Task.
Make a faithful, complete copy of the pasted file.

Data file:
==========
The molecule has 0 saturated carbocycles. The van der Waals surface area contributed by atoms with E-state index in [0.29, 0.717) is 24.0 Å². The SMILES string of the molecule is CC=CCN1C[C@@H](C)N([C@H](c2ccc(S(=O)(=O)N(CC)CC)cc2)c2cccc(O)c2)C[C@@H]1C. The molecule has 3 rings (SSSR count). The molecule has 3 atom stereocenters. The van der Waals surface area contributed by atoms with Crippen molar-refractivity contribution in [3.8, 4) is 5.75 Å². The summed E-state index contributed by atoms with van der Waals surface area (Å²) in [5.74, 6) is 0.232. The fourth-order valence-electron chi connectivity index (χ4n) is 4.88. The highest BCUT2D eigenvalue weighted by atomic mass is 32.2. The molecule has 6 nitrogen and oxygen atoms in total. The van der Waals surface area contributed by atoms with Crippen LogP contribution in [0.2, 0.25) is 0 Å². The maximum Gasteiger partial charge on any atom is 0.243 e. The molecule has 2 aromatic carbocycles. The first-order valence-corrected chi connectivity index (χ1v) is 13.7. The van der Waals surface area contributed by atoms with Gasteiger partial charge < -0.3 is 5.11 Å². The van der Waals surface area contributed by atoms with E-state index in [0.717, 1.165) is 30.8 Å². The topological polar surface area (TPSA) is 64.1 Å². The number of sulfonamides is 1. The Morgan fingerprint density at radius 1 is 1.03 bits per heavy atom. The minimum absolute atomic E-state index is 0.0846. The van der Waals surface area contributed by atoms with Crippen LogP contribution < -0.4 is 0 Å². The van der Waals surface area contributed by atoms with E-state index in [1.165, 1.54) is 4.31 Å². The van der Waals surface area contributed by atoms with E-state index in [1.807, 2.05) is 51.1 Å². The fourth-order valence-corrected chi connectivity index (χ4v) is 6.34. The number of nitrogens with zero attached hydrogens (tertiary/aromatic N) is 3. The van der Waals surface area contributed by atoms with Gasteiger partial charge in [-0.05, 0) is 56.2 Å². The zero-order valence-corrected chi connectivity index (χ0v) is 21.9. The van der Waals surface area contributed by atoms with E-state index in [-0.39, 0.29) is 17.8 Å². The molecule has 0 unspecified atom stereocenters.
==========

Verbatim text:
The molecule has 0 saturated carbocycles. The van der Waals surface area contributed by atoms with E-state index in [0.29, 0.717) is 24.0 Å². The SMILES string of the molecule is CC=CCN1C[C@@H](C)N([C@H](c2ccc(S(=O)(=O)N(CC)CC)cc2)c2cccc(O)c2)C[C@@H]1C. The molecule has 3 rings (SSSR count). The molecule has 3 atom stereocenters. The van der Waals surface area contributed by atoms with Crippen molar-refractivity contribution in [3.8, 4) is 5.75 Å². The summed E-state index contributed by atoms with van der Waals surface area (Å²) in [5.74, 6) is 0.232. The fourth-order valence-electron chi connectivity index (χ4n) is 4.88. The highest BCUT2D eigenvalue weighted by atomic mass is 32.2. The molecule has 6 nitrogen and oxygen atoms in total. The van der Waals surface area contributed by atoms with Crippen LogP contribution in [0.2, 0.25) is 0 Å². The maximum Gasteiger partial charge on any atom is 0.243 e. The molecule has 2 aromatic carbocycles. The first-order valence-corrected chi connectivity index (χ1v) is 13.7. The van der Waals surface area contributed by atoms with Gasteiger partial charge < -0.3 is 5.11 Å². The van der Waals surface area contributed by atoms with E-state index in [0.717, 1.165) is 30.8 Å². The topological polar surface area (TPSA) is 64.1 Å². The number of sulfonamides is 1. The Morgan fingerprint density at radius 1 is 1.03 bits per heavy atom. The minimum absolute atomic E-state index is 0.0846. The van der Waals surface area contributed by atoms with Crippen LogP contribution < -0.4 is 0 Å². The van der Waals surface area contributed by atoms with E-state index in [1.165, 1.54) is 4.31 Å². The van der Waals surface area contributed by atoms with E-state index in [1.807, 2.05) is 51.1 Å². The fourth-order valence-corrected chi connectivity index (χ4v) is 6.34. The number of nitrogens with zero attached hydrogens (tertiary/aromatic N) is 3. The van der Waals surface area contributed by atoms with Gasteiger partial charge in [-0.05, 0) is 56.2 Å². The zero-order valence-corrected chi connectivity index (χ0v) is 21.9. The van der Waals surface area contributed by atoms with E-state index in [-0.39, 0.29) is 17.8 Å². The molecule has 0 unspecified atom stereocenters.